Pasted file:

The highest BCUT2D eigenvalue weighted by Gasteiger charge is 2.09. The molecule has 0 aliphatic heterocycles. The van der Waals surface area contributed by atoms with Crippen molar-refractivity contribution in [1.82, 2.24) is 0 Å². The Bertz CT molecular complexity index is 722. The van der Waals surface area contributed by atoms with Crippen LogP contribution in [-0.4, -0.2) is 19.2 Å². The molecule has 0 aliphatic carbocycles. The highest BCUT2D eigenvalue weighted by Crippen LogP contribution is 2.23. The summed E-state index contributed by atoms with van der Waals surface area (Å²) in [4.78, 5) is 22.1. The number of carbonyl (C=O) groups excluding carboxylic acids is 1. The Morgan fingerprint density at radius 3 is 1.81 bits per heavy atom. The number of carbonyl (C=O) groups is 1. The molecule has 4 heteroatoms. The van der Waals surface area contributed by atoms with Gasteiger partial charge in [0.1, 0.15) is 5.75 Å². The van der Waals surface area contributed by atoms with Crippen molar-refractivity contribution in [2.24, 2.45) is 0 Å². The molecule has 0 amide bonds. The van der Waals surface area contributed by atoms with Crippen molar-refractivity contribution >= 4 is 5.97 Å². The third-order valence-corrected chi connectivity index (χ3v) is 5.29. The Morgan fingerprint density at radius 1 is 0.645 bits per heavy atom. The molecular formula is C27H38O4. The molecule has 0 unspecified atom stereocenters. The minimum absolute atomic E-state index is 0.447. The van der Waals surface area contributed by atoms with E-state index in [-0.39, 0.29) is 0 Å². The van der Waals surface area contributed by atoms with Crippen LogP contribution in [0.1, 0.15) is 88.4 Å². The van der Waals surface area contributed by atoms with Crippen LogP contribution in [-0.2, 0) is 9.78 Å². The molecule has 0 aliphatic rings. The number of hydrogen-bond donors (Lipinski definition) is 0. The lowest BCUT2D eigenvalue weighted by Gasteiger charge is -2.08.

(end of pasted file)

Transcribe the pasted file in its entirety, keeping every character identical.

The highest BCUT2D eigenvalue weighted by Gasteiger charge is 2.09. The molecule has 0 aliphatic heterocycles. The van der Waals surface area contributed by atoms with Crippen molar-refractivity contribution in [1.82, 2.24) is 0 Å². The Bertz CT molecular complexity index is 722. The van der Waals surface area contributed by atoms with Crippen LogP contribution in [-0.4, -0.2) is 19.2 Å². The molecule has 0 aliphatic carbocycles. The highest BCUT2D eigenvalue weighted by Crippen LogP contribution is 2.23. The summed E-state index contributed by atoms with van der Waals surface area (Å²) in [4.78, 5) is 22.1. The number of carbonyl (C=O) groups excluding carboxylic acids is 1. The Morgan fingerprint density at radius 3 is 1.81 bits per heavy atom. The number of carbonyl (C=O) groups is 1. The molecule has 4 heteroatoms. The van der Waals surface area contributed by atoms with Gasteiger partial charge in [0.1, 0.15) is 5.75 Å². The van der Waals surface area contributed by atoms with Crippen molar-refractivity contribution in [2.24, 2.45) is 0 Å². The molecule has 0 amide bonds. The van der Waals surface area contributed by atoms with Crippen molar-refractivity contribution >= 4 is 5.97 Å². The third-order valence-corrected chi connectivity index (χ3v) is 5.29. The Morgan fingerprint density at radius 1 is 0.645 bits per heavy atom. The molecular formula is C27H38O4. The molecule has 0 unspecified atom stereocenters. The minimum absolute atomic E-state index is 0.447. The van der Waals surface area contributed by atoms with E-state index in [-0.39, 0.29) is 0 Å². The van der Waals surface area contributed by atoms with Crippen LogP contribution in [0.1, 0.15) is 88.4 Å². The van der Waals surface area contributed by atoms with Crippen LogP contribution in [-0.2, 0) is 9.78 Å². The molecule has 0 aliphatic rings. The number of hydrogen-bond donors (Lipinski definition) is 0. The lowest BCUT2D eigenvalue weighted by Gasteiger charge is -2.08.